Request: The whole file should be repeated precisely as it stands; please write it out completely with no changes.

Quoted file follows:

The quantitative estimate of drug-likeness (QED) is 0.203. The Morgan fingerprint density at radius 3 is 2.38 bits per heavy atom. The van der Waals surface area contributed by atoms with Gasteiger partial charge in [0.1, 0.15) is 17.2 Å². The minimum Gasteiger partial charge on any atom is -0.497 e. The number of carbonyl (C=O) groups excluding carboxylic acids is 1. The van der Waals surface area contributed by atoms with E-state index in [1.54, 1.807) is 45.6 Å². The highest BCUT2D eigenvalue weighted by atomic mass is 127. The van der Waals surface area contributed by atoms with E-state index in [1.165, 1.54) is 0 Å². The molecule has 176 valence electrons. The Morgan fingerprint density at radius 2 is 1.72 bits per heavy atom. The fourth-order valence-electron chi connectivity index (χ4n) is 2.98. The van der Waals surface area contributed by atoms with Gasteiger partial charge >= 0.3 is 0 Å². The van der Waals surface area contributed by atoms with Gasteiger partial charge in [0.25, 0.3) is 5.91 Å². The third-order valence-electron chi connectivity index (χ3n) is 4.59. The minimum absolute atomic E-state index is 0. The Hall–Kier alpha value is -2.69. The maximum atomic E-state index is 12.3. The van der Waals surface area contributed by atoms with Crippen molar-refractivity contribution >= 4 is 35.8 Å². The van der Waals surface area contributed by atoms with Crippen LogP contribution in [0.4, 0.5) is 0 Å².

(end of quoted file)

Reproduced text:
The quantitative estimate of drug-likeness (QED) is 0.203. The Morgan fingerprint density at radius 3 is 2.38 bits per heavy atom. The van der Waals surface area contributed by atoms with Gasteiger partial charge in [0.1, 0.15) is 17.2 Å². The minimum Gasteiger partial charge on any atom is -0.497 e. The number of carbonyl (C=O) groups excluding carboxylic acids is 1. The van der Waals surface area contributed by atoms with E-state index in [1.54, 1.807) is 45.6 Å². The highest BCUT2D eigenvalue weighted by atomic mass is 127. The van der Waals surface area contributed by atoms with E-state index in [1.165, 1.54) is 0 Å². The molecule has 176 valence electrons. The Morgan fingerprint density at radius 2 is 1.72 bits per heavy atom. The fourth-order valence-electron chi connectivity index (χ4n) is 2.98. The van der Waals surface area contributed by atoms with Gasteiger partial charge >= 0.3 is 0 Å². The van der Waals surface area contributed by atoms with Gasteiger partial charge in [0.25, 0.3) is 5.91 Å². The third-order valence-electron chi connectivity index (χ3n) is 4.59. The minimum absolute atomic E-state index is 0. The Hall–Kier alpha value is -2.69. The maximum atomic E-state index is 12.3. The van der Waals surface area contributed by atoms with Crippen molar-refractivity contribution >= 4 is 35.8 Å². The van der Waals surface area contributed by atoms with Crippen LogP contribution in [0.4, 0.5) is 0 Å².